Jamaican historian Franklin W. Knight, Professor of History at Johns Hopkins University, wrote a column this week in the Jamaican Observer about the record breaking performance of Usain Bolt and his fellow Jamaican teammates at the recent World Games in Berlin. Here are some excerpts, with the link to the full article below:
What, then, should we deduce from the athletic success of Bolt and his Caribbean colleagues on the world stage in the past two years? The most obvious observation is that population size and economic resources do not necessarily correlate well with athletic success. Representation at the games was based on qualification. Jamaica qualified more athletes for Berlin than either populous China or India. The Jamaican team earned more than three times the medals won by China while India failed to gain a single medal. Jamaica and its Caribbean neighbours are certainly doing something right in athletics – and they have been doing it for quite some time. But Caribbean success is not just limited to athletics and other forms of sports.
. . .
For a very long time the Caribbean has distinguished itself in a wide range of fields. Excellence like that displayed by Bolt and his colleagues in Berlin have been a consistent part of Jamaican and Caribbean achievement. This is not a region of whining victims.
Rather, the Caribbean has a long tradition of creative excellence in the face of adversity. Name a field and one is likely to find a distinguished Caribbean individual holding forth.
Almost single-handedly Bob Marley catapulted Jamaican reggae music to international heights, creating one of the most recognisable images worldwide. The Trinidadian steel orchestra is a unique Caribbean creation enjoyed around the world along with numerous Caribbean musical and dance forms such as cha-cha-cha, bolero, merengue and salsa. Jamaican Richard Henriquez has set innovative architectural standards in Canada for years and Jamaican Keith Morrison has displayed his excellent works around the world. Barbadian physician, Sir George Alleyne, served as director general of the Pan American Health Organisation for 10 years.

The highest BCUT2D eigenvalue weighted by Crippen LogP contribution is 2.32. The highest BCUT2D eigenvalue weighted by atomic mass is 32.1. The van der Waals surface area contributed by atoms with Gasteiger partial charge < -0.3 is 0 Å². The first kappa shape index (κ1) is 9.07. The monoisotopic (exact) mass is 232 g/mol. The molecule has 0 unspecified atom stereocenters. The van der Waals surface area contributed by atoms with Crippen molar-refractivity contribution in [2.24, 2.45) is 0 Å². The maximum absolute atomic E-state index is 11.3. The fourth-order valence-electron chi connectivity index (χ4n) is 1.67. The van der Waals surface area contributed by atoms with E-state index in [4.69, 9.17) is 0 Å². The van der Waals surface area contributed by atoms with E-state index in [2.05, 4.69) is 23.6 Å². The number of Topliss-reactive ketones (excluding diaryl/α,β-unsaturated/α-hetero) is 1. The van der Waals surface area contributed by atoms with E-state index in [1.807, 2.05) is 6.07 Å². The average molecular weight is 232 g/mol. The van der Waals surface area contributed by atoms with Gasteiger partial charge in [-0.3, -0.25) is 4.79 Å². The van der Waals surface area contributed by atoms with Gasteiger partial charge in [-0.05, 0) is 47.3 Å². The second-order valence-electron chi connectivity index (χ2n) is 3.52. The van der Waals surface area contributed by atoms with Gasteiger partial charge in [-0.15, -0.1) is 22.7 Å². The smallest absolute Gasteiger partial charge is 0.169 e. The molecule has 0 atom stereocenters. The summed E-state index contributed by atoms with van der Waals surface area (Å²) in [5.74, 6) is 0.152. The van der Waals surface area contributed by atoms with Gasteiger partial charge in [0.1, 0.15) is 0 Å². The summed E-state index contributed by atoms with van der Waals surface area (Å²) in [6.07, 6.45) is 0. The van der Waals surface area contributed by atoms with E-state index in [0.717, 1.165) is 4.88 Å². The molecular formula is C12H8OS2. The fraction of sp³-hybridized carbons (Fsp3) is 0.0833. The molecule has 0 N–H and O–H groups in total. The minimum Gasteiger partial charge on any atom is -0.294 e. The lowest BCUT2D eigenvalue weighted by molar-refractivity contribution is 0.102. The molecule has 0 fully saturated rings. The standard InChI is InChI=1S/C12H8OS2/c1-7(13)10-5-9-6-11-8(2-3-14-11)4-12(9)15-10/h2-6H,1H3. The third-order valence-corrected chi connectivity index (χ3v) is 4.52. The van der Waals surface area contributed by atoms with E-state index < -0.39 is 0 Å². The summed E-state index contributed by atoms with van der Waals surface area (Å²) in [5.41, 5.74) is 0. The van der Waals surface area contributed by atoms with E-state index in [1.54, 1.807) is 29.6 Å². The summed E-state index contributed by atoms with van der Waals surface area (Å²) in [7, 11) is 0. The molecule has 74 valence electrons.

The Caribbean is distinguished in literature. Some of the best creative writers in the world have Caribbean roots. They include José Martí, Nicolás Guillén, Alejo Carpentier, Claude MacKay, Roger Mais, John Hearne, Mervyn Morris, Andrew Salkey, Edwidge Danticat, Julia Alvarez, Derek Walcott, Kamau Brathwaite, George Lamming, Maryse Condé, Paule Marshall, Vidia Naipaul, CLR James, Earl Lovelace, Wilson Harris, and Edgar Mittelholzer. Caribbean historians are as good as any others. Ian Randle Publishers and the University of the West Indies Press have been accumulating international prizes besting older, better financed and larger international presses.
The occasional bad news from the Caribbean, at times exceedingly depressing, should never obscure the tradition of excellence exemplified by Mr Bolt and his fellow athletes in Beijing and Berlin. The challenge in the Caribbean today is to strive to maintain excellence in all forms, not just in athletic events. With our gifts let us strive to do good rather than bad.
You can find the article at http://www.jamaicaobserver.com/columns/html/20090902T000000-0500_158746_OBS_THE_USAIN_BOLT_FACTOR__.asp